'Kopanitsa' is a traditional Bulgarian dance rhythm, typically played in 11/8. Dower employs this rhythmic structure in this original composition, featuring Zhivko Vasilev on the flute-like kaval. Despite the intricacies of the rhythms, the groove and melody are performed with a relaxed nuance by the trio, making it very accessible. With its rich overtones and subtle timbre, the kaval evokes the mysterious feel of Bulgaria, while the sudden, time-shifting shakes from the percussive elements of the trio offer contrast and seamlessly blend tradition with rock nuances. The delicate interaction of piano, percussion, and kaval in the middle section is simply stunning, with Zhivko's mesmerising performance improvising over the groove with practiced ease, especially during the latter stages when he picks the perfect juxtaposition on the scale to the harmonies. Glorious.
'Mravka' (Bulgarian for 'Ant') is the album's title track. The trio piece blends influences from drum and bass producer 'Squarepusher' and Perth pianist Tom O'Halloran, to create a joyous and uplifting song. For the trio, there is a return to their distinctive syncopated harmonics and rhythms, which is a defining feature of the trio. Matt Fisher features with a playful and energetic drum break. The entire track has an uplifting lilt, typical of the trio's now well-ensconced playing style.
'Tell Me What You See' is a slow, melodic track featuring the stunning, intimate voice of Vesela Morova. The beautiful lyrics resulted from a collaboration between David and his brother Patrick and show a tender side. The song speaks of hurt and the seeking of hope and truth. Dower's piano is intuitive and quite beautiful here, ebbing and flowing along melodic rivers of sound, the rhythmic patterns tempered by emotive phrasing and arcs, creating a musical highlight worth several listens alone. Brass is provided on the track by Melbourne Symphony Orchestra musician Tristan Rebien, adding power and warmth to the ballad.
'Syanka' (Bulgarian for 'Shadow') is the 2nd collaboration with Bulgarian lyricist Mariana Vasileva on the album. Employing a traditional Daichovo-Horo rhythm (9/8), Matt Fisher's Indian Kanjira drum drives the rhythms on the number, while Elliot Frost's guitar adds an ethereal edge to this piece, as does the Zhivko's ominous kaval playing. Frost has a superlative touch in his playing style and it is given full rein here along with some intricate melodies from both piano and the kaval, which rises and soars across the intricate rhythms of the Kanjira. The choir provides a stunning display of traditional singing.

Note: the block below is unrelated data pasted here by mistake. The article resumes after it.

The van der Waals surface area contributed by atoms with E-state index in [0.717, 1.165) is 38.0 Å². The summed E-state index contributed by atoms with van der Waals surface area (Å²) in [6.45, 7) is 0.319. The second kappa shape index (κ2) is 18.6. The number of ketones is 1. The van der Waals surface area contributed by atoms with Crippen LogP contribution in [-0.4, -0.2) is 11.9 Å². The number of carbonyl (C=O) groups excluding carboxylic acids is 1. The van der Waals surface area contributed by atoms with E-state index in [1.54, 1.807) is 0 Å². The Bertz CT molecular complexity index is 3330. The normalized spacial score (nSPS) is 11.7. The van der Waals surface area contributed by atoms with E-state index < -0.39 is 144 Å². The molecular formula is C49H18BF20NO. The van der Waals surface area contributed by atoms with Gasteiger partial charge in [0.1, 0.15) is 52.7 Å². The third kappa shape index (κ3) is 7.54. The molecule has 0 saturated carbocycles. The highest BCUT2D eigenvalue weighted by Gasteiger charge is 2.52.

The iconic piano runs flowing into the verse introducing the number, are just about all the original parts of the trio's cover of the Boomtown Rat's 'I don't Like Mondays' you are going to get. This number has an almost ironically joyful melody and backing, contrasting with the dark lyrical content so well delivered in the original but who needs lyrics? Forget the original harmonics; here, Dower, in his arrangement, picks up the darker, subliminal tonality of the piece and re-works it to within an inch of its original tone. Dower's compositions were once described as being an extreme but functional juxtaposition between darkness and light-heartedness. The choice of this cover was intentionally made with that comment in mind. The trio unearths the passion, the hard-hitting time patterns, and the percussive elements that made the song at once a classic and a song of the downtrodden—no need here for the lip-curling snaggle-nosed expression of the Boomtown Rat's Bob Geldof. Instead, the trio unleashes the musical power behind the lyrics – to great effect. It's raucous, energetic, fun, and full of distorted bass and huge rock drums.
'Freya' is a delicate piano-trio ballad dedicated to Dower's baby niece. Inspired by the compositions of Randy Newman, it is a beautiful lullaby and a calm close to an ambitious and exciting album.
Of the album, Dower explained, "I hope this album can capture people's imaginations. There is a beautiful world out there, and the deeper you dig into something, the more magical and fulfilling it can become. In my four trips to Bulgaria and years of passionately listening and investigating, I've found a beautiful musical avenue to dig into, which has shifted the direction of my originals that I never could have imagined possible."
'Mravka' is a great album – interesting and inventive music and a beautiful dip into Bulgarian-influenced rhythm patterns and vocal traditions. Coupled with the talent of those on the recording, this album is a delight.
Music | David Dower Trio (bandcamp.com)